Cyberbullying: Teen Social Life in the 21st Century

If you are the parent of a teen or have a teen in your life, then you are surely familiar with Twitter, MySpace, Facebook, Tumblr, YouTube, and countless other social networking sites where teens congregate. These sites have become a “virtual playground” where anonymous teens engage in vicious bullying without even leaving the house. The bullying isn’t limited to the internet though. Teens are being harassed by peers via cell phone text messages also. The internet offers anonymity and allows bullies to engage in behavior that would not be socially acceptable in a public forum. Sadly, the tragic story of Megan Meier, who committed suicide after enduring cyber-bullying, is an example of seriousness of this issue. Megan’s death brought to light the need for laws to hold cyber bullies responsible for their actions. In fact, this phenomenon has challenged many states (Texas, New Jersey, Oregon, California, Rhode Island, and New York) to establish laws to deal with cyber-bullying issues. There is even a non-profit foundation dedicated to educating young people about internet safety: i-SAFE Inc. Parents need to talk with their teens about cyber-bullying and monitor what their teen is doing online.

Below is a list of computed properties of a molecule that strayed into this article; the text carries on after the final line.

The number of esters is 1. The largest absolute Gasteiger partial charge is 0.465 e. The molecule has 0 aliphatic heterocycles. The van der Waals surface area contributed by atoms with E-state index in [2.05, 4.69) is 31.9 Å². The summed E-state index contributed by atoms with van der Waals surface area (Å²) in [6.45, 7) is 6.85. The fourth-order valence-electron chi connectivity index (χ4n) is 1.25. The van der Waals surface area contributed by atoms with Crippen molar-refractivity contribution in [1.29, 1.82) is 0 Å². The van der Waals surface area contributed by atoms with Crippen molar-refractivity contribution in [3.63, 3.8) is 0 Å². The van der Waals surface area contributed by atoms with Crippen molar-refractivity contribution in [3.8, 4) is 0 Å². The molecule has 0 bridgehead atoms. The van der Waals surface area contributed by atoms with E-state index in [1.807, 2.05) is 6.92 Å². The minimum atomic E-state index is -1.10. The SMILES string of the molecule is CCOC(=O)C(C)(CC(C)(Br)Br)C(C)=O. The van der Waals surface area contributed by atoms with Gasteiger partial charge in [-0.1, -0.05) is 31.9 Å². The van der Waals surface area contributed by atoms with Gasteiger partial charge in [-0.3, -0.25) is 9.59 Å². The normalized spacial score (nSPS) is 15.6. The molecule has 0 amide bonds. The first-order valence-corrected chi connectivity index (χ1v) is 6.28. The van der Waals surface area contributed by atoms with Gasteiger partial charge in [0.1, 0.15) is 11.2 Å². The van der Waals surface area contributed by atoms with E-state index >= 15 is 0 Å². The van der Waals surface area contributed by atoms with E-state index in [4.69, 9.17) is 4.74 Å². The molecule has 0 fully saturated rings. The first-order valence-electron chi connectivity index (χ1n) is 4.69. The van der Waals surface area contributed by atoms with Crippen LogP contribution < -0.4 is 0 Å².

An equally disturbing trend is the physical attacks of peers that teens are videotaping for broadcast on the internet. Not only does a victim suffer physical pain, he/she now must undergo endless humiliation as the beating is played over and over again on popular sites such as YouTube for thousands to see. There is a boomerang effect wherein the initial incident becomes fodder for hallway gossip at school, furthering the humiliation for the victim. In an interview with People magazine for a story about a video beating of a Florida teen, Dr. James Garbarino (author of several books on teen violence) stated, “Violence tends to become depersonalized when it’s on the Internet.”[1]
The problems arising from cyber-bullying include teen suicide, school violence, and depression. Parents of teens need to be educated about cyber-bullying and prepared to address these problems if they arise. Most importantly, parents must be aware of their teen’s online activities and set limits in this regard.

[Article originally written May 2008]

1“Mean Girls” by Jill Smolowe, Steve Helling, Siobahn Morrissey & Kristen Mascia in People Magazine, April 28, 2008

Author's Bio: 

Lori Payne is a Licensed Professional Counselor & Supervisor who specializes in working with teens. She has worked in residential, outpatient, & school settings over the past 13+ years & currently has a private practice. Additional specialties include self-injury & substance abuse. Lori seeks to assist teens in finding their voice & identity while creating a healthy, vibrant path. She also enjoys working with adults & families dealing with various life issues. Lori's main purpose is to make a difference.